Planning a Vegetable Garden is the best part of the winter months. Rather than sulking indoors during the winter months, start imaging and planning your spring and summer garden. In January, the seed catalogs start arriving, and by February you should have picked out what you want to grow. Creating a plan for your vegetable garden will make sure that everything you want to grow, you will have the available space and time. For a successful vegetable garden, you need a Garden Journal, Gardening Calendar, and finally a Visual Graph or Layout of your Gardening area.
PLANNING A VEGETABLE GARDEN
Once you have chosen your seeds, use your garden journal (you can print your own copy at the bottom of the blog) to track each vegetable/berry/fruit tree, etc. on their own page. Fill in all the information for the particular seed, how to sow it, care for it, etc.. There is a section for companions/enemies which is very helpful when drawing a garden layout, areas to record pests, harvest info. for tacking if if was successful, and when the seeds were planted indoors or outdoors.
Next step in planning a vegetable garden is to create a calendar. First determine you average last frost of the Spring and average first frost of the Fall and input them … READ MORE...
Fall harvest has come and gone, but the gardening work is not over. After the garden beds are cleaned up…it’s time to plant a winter cover crop in your raised beds. Cover crops grow during the fall/winter months, and are tilled under during the late winter/early spring in preparation for late spring or summer plantings. A winter cover crop is excellent at replacing nutrients and organic matter back into the soil after each gardening season.
In Colorado, Zone 5, the best winter cover crop is a combination of winter rye and vetch. Vetch replaces lost nitrogen in the garden bed, where the winter rye is great at adding organic matter.
Many companies sell either winter rye OR vetch, but Urban Farmer, sells a rye/vetch combo! I was very excited that I could get the benefits from both the vetch and rye. I purchased the 5lb bag, but only sowed a little over half the bag (so I have bunch for next year).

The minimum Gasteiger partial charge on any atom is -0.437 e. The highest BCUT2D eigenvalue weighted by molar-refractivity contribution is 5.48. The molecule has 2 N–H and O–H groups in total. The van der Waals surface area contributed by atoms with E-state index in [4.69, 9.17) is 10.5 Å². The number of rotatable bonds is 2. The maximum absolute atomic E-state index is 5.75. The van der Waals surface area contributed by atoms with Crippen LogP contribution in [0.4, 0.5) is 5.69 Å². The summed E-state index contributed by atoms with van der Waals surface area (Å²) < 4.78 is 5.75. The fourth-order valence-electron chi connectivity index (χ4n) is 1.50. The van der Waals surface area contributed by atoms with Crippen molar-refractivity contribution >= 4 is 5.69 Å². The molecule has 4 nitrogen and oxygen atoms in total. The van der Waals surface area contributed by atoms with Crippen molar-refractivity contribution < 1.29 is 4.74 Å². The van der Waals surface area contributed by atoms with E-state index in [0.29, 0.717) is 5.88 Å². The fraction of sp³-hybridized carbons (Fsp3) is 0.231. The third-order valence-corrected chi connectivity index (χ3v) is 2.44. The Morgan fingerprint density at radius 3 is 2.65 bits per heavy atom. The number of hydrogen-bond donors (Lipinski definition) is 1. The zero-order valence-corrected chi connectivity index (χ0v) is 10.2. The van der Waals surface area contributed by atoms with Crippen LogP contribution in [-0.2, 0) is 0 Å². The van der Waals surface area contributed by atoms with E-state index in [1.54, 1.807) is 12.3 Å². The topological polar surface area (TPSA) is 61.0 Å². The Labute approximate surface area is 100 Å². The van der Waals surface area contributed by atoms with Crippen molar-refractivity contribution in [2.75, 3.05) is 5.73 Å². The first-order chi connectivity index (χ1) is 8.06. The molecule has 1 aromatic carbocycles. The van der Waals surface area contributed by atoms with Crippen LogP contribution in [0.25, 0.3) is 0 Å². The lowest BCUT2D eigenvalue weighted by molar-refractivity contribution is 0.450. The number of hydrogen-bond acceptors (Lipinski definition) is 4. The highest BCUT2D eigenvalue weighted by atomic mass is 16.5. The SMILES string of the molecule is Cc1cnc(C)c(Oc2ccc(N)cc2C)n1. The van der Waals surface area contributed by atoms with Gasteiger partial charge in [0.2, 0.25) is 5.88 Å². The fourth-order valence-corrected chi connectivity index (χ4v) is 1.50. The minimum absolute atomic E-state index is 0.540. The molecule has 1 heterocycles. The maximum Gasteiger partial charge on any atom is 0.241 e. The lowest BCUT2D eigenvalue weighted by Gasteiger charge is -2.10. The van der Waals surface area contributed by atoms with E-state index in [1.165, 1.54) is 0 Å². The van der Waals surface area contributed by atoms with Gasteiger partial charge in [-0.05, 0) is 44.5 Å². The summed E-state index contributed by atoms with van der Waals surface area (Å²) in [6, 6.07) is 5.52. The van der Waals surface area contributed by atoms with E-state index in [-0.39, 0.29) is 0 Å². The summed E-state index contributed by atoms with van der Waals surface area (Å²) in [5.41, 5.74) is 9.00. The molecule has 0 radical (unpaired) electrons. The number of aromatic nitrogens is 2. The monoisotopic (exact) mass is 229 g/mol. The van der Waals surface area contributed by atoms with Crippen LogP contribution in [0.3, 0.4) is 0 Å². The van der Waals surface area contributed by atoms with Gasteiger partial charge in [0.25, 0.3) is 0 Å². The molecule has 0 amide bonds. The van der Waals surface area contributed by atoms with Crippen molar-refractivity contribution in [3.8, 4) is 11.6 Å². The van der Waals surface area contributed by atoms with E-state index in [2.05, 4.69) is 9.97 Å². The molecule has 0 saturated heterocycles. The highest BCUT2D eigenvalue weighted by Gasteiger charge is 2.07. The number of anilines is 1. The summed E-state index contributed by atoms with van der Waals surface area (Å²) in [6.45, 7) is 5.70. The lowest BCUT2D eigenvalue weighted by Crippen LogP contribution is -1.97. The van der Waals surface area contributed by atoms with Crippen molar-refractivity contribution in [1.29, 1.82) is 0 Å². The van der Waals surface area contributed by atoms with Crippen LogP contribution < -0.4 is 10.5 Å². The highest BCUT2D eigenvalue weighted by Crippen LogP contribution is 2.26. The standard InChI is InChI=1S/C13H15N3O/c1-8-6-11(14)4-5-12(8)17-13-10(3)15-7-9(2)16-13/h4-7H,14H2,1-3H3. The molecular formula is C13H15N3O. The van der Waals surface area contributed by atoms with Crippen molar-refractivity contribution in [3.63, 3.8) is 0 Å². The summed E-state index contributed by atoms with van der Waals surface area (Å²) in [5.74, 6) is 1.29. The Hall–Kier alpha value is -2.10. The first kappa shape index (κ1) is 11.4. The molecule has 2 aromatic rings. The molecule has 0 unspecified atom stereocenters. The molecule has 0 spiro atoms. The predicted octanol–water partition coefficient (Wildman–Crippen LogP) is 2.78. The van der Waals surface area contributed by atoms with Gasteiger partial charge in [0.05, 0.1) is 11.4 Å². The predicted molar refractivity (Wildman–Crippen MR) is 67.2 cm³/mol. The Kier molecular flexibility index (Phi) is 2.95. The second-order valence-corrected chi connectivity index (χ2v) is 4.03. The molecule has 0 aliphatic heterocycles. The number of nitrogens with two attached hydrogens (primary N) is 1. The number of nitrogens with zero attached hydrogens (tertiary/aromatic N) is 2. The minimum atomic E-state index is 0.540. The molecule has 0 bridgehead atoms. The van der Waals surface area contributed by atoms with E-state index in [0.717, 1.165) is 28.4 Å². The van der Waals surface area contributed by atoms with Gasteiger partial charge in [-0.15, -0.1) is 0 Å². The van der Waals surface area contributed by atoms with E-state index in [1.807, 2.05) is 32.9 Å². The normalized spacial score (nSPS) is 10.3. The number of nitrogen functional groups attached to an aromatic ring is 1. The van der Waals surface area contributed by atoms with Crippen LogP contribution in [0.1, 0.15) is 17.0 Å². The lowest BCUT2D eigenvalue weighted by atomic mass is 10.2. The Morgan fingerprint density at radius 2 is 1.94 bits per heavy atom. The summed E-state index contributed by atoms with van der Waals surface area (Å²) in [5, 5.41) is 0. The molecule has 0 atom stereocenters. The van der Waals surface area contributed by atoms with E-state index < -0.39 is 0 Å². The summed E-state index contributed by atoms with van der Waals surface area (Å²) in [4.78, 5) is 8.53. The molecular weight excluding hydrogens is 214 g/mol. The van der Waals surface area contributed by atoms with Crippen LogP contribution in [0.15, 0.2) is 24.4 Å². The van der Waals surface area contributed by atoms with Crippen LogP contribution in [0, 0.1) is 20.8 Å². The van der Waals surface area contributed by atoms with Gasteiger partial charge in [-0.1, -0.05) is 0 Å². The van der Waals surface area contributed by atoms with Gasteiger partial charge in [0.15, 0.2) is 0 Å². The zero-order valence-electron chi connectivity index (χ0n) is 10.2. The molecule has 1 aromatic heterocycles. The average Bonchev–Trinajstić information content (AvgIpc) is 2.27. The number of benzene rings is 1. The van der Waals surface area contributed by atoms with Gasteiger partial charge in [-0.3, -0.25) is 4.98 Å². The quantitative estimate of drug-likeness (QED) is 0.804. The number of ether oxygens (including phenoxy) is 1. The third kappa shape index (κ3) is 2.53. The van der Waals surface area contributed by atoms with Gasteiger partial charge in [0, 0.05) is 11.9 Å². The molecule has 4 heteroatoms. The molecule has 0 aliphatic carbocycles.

After receiving your chosen cover crop in the mail or from your local store, it’s time to plant it. Late October seems to be the ideal time in Colorado to plant your winter cover crop.
Prepare your raised garden beds by removing (and composting) any vegetables that won’t remain through the winter. Sprinkle the winter … READ MORE...
If you are just starting into the world of canning or have been canning goods for a while, you will have to organize all your jars and equipment. If you are newer to canning, it will feel like every canning season you have to organize and re-organize everything…..and that is because you do as your jars and equipment expand. Here are ways to create a storage system for your canned goods in order to keep everything manageable and expandable.
I am a big fan of the IKEA Ivar System shelving because it is modular and I can keep adding or taking away shelves as needed. The 11″ deep shelves are perfect for fitting 4 pint jars deep or 3 quart jars deep. The Ivar shelving units can all be bought individually; the uprights on either side of the shelf and then the shelves. If you have a corner, like I do, there are also corner units than easily add on to the traditional shelving units. I use the larger corner shelves to store the larger items like: the pressure canner, water bath stock pot, fermentation crock, etc.
Dewey Decimal System
Okay, so the Dewey Decimal System doesn’t work for canned goods. However, you should create a storage system for your canned goods based on the type of … READ MORE...
A Canning inventory is very helpful in keeping track of all your canning jars, it details what type of canned goodie you have and how many are available. Creating your own canning inventory is very quick and simple.
If you are like me, I keep all my canned goods down stairs in the unfinished basement since it is darker and cooler than upstairs. Upstairs in my kitchen pantry is where I post my inventory checklist. Having a canning inventory list is a great visual of what you have available and could give you inspiration for that night’s dinner!
Creating a Canning Inventory Sheet
Open a word document, and write the name of each different type of canned good on a separate line. Then, to the right of the item, add a checkbox for every jar of that kind you have. As you use a jar, just cross off a box.
There is no need to notate the years of the jars, just the quantity. You should have a system established so that you use the oldest jar first to keep everything in rotation; if you don’t have a system, check out my post: Create a Storage System for your Canned Goods
Updating the Canning Inventory Sheet
Your inventory sheet should be updated at the end of October or early … READ MORE...
Congrats! You have previously made your first batch of kombucha and it has sat for a week or two and is ready for the second fermentation and for you to start another batch. Here are my directions, for Bottling Kombucha. Many pictures and directions will look the same as from your very first batch, but with more intricate steps. Reminder this is for use in a Ball 1 Gallon jar, which will yield three quart jars of bucha per batch (with enough left over to start a second batch)
Make Sweetened Tea
Take a shallow pan, add some water to about 1 inch high (amount really doesn’t matter as long as it is less than 3/4 gallon), bring to a boil. Remove from heat and add tea bags. I like to use 3 bags of Bigelow Green Tea and 3 bags of Celestial Seasoning’s Morning Thunder Black Tea. Let tea bags steep for 5 minutes, then remove. Add 1 cup sugar to pan and stir until dissolved. Allow to cool to room temperature.